Hybrid computing models are starting to infiltrate enterprise data environments as organizations seek to leverage both public and private cloud infrastructure. But while this may seem to diminish traditional in-house data centers, it’s actually the outsourcing industry that has reason to worry.
According to Gartner, hybrid infrastructure will feature prominently at 90 percent of data-driven organizations by 2020, leading to a nearly three-fold increase in the cloud computing market to $68.4 billion. At the same time, spending on data center outsourcing (DCO) is expected to contract from today’s $55.1 billion to $45.2 billion. At the moment, DCO and infrastructure utility services (IUS) make up about half of the $154 billion data center services market, but this is expected to drop to a third by 2020 as hosting and cloud-based IaaS models gain in popularity.
What this means is that while organizations continue to reduce their direct management of physical-layer infrastructure, they will reassume control of their higher-level data and services architectures. But this transition is not without its challenges. A recent study by 451 Research noted that management aspects like cost containment, data migration and security are top concerns in the hybrid cloud, and are producing the most divergent responses. Some organizations, for example, pursue multi-vendor strategies to address these difficulties while others say they have greater success with single-vendor solutions. As well, hybrid cloud adoption is being driven by distinct challenges within vertical industries and national boundaries, with some organizations vexed by erratic user demand while others are faced with limited compute and storage capacity.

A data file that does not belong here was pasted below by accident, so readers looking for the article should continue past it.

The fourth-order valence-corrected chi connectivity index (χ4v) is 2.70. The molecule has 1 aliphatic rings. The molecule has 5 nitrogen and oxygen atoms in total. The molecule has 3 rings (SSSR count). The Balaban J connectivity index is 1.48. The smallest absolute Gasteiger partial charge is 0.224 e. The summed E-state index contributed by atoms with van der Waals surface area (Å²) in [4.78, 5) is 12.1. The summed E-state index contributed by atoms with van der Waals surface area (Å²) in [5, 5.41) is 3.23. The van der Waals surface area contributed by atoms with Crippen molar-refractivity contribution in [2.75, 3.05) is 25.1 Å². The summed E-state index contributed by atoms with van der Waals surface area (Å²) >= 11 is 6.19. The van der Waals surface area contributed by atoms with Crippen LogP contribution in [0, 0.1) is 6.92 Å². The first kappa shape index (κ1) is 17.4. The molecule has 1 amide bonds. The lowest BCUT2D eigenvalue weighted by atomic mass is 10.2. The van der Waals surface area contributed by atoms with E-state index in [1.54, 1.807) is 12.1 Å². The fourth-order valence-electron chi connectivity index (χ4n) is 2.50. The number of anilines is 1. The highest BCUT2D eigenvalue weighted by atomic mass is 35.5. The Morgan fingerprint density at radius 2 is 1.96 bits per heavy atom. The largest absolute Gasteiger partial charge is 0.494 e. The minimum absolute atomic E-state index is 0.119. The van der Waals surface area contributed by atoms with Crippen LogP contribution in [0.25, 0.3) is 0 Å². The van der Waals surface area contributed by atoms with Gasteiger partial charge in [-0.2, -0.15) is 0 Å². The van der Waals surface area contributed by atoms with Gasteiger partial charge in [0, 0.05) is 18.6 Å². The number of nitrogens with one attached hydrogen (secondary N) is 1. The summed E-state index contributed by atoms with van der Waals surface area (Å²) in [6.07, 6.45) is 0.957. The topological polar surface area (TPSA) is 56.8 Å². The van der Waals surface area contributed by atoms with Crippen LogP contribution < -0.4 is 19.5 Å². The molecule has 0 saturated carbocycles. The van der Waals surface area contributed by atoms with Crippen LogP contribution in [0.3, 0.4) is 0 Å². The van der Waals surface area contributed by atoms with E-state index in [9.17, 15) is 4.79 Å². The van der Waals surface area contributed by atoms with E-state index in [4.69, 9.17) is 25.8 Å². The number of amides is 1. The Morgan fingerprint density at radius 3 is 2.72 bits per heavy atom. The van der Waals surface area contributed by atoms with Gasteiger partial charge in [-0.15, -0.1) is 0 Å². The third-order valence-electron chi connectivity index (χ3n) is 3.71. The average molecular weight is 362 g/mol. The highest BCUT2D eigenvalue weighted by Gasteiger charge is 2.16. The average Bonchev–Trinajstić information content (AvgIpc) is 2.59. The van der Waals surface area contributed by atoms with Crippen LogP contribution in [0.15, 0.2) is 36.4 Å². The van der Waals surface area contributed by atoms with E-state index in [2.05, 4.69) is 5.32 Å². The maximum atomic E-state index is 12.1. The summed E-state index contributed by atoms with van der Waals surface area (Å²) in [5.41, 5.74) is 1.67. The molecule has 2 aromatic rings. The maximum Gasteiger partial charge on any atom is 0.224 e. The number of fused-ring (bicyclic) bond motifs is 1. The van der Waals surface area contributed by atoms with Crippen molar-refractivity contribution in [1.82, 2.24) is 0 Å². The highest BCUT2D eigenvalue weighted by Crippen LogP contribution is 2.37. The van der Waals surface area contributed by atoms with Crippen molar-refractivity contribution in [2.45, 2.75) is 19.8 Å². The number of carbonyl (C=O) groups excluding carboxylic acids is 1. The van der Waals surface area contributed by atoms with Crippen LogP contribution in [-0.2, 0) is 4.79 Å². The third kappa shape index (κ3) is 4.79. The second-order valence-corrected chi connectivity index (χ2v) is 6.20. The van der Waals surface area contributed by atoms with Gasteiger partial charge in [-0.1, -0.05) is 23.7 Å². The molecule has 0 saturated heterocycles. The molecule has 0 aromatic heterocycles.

In many ways, these issues are the same as in the traditional data center, says Informatica’s Greg Hanson. Companies are constantly looking for the greatest level of agility in order to confront emerging business challenges, so the overriding concern in any data environment is how to get systems and architectures to work together effectively. Unfortunately, many cloud-facing organizations are responding to this challenge by recreating the same data silos that inhibit operations in the data center, only this time the data infrastructure is dispersed over the wide area and is usually managed by business units that are driven by parochial concerns. This makes it imperative for IT to maintain a central view of all clouds, which should be easier to do than in the data center considering cloud silos are abstract, virtual constructs rather than defined by hardware.
This, in fact, is driving the deployment of the software-defined data center (SDDC), which theoretically can occupy either local or third-party clouds depending on the needs of a given application or service. ZDNet’s James Sanders recently pointed out that as data resources become increasingly dispersed across virtualized infrastructure, SDDC management stacks will emerge as the primary means of corralling this hodgepodge of connected systems. Companies like Cisco and VMware are already reducing their reliance on traditional management systems in favor of SDDC platforms like ACI (Cisco) and the EVO SDDC Manager (VMware), while open solutions like OpenStack are evolving along hypervisor- and even container-level automation.
All of this is leading to a world in which physical location of data resources won’t matter all that much. What counts is performance, which will largely be defined by things like agility and scale rather than raw computing power.
The enterprise finds itself in the enviable position of being on the cusp of a truly responsive, highly adaptable data environment, but this will require a rethinking of the relationships between resources, applications, data and processes.
In the future, then, the enterprise will be able to outsource its data infrastructure but exert greater control over its data operations.
Arthur Cole writes about infrastructure for IT Business Edge. Cole has been covering the high-tech media and computing industries for more than 20 years, having served as editor of TV Technology, Video Technology News, Internet News and Multimedia Weekly. His contributions have appeared in Communications Today and Enterprise Networking Planet and as web content for numerous high-tech clients like TwinStrata and Carpathia. Follow Art on Twitter @acole602.